Rabu, 13 Oktober 2021

‘Disastrous’: Fury over Islamic council event -

Australia’s peak Muslim body has reacted after coming under fire for what’s been called a ‘completely inappropriate’ decision.

Australia’s peak Muslim body has cancelled a virtual event that had come under fire for a “completely inappropriate” decision to platform known Taliban leaders.

The Islamic Emirate of Afghanistan and Diaspora Muslims event, organised by the Australian Federation of Islamic Councils for Saturday night, advertised a “stellar panel of speakers” that included two known Taliban members to talk about developments in Afghanistan “whether (attendees are) in favour or against recent developments”.

Following wide media coverage and public backlash, the AFIC president said the event had been cancelled.

“This event was not convened to legitimise any group or to offend any group, it was purely to obtain aforestated assurances,” Dr Rateb Jneid said.

“Discussions have taken place with officials in Australia during the fermentation of the idea with a view to possibly having officials involved in posing our questions. This event was advertised … and it generated both support and criticism.

“In view of the developments, I have taken the executive decision to cancel the event.”

Among the panel members were Sheik Sohail Shaheen, who has been the official spokesman for the Taliban since the group took over Afghanistan in August following the US and Australian withdrawal.

Fellow panel member Sheik Sayed Abdul Basir Sabiri is also a senior Taliban figure.

Earlier on Thursday, senator Penny Wong said the decision to allow the Taliban a platform in Australia was “unjustifiable”.

“The Taliban has been responsible for horrific atrocities against the people of Afghanistan – including women, girls and Hazaras – throughout their brutal rule and recent resurgence,” she said.

“It is also deeply distressing to the many Australians who have served in Afghanistan and the tens of thousands of Afghans who have sought asylum and built lives in Australia.”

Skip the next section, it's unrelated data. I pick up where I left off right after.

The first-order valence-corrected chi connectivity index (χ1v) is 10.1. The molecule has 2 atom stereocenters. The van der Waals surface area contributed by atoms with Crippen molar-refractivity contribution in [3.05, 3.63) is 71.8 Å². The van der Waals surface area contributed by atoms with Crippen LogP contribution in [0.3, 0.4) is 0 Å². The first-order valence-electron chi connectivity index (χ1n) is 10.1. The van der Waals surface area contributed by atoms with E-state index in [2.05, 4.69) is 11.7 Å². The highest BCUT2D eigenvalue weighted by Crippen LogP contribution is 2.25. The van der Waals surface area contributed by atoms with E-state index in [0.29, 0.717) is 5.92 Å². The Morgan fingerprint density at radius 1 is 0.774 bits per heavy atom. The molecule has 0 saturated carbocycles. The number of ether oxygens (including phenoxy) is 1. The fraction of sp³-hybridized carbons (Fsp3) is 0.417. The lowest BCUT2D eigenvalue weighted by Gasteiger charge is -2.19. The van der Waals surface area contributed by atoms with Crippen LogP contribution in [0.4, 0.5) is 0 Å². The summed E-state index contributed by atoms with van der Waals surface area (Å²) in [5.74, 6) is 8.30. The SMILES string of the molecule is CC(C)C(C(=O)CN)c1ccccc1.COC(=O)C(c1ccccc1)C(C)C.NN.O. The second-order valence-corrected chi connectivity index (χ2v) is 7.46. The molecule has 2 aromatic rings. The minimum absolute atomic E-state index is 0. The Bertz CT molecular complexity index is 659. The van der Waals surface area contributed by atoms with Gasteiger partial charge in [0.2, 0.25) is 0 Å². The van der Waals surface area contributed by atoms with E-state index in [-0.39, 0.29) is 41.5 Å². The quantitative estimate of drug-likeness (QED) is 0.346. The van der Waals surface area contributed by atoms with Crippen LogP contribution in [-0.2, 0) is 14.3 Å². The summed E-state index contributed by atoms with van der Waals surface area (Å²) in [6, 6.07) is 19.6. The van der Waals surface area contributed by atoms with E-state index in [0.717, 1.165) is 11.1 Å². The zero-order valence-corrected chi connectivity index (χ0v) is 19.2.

Home Affairs Minister Karen Andrews said she encouraged the organisers to consider whether the event should go ahead.

“The Taliban’s cabinet has no women, no representatives from the ethnic Hazara community and few others from other ethnic minorities and includes members of a US-designated terror group,” she said.

“I encourage the organisers to think deeply about their event and reflect on how much hurt it would cause veterans, Australian Afghans, ethnic Hazaras, and the women of Afghanistan – all of whom have suffered under the Taliban – for it to go ahead as reported this morning.”

The event has also been condemned by Muslim advocates, including Sharhram Akbarzadeh, a Deakin University professor who called the decision to host the event “disastrous”.

“They obviously didn’t consult the thousands of Afghan diaspora in Australia about what it means to have the Taliban back in power. Wrong on so many levels. It’s gobsmacking,” he said.

Fellow advocate Sitrah Mohammadi, whose family fled Afghanistan in the late 1990s, said it was “horrifying” that the Taliban figures had been given a platform “to spread their propaganda”.

“Hazaras have suffered tragically at their hands and continue to do so,” she said.

“The Hazaras are currently facing forced land evictions and ethnic cleansing at the hands of the Taliban in Afghanistan. This event would allow the Taliban to advance its push for global legitimacy and strengthen its oppressive rule.”

Other speakers included Mr Jneid and National Grand Mufti of Australia Imam Abdul Quddoos Al Azhari.

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2021-10-13 22:13:31Z

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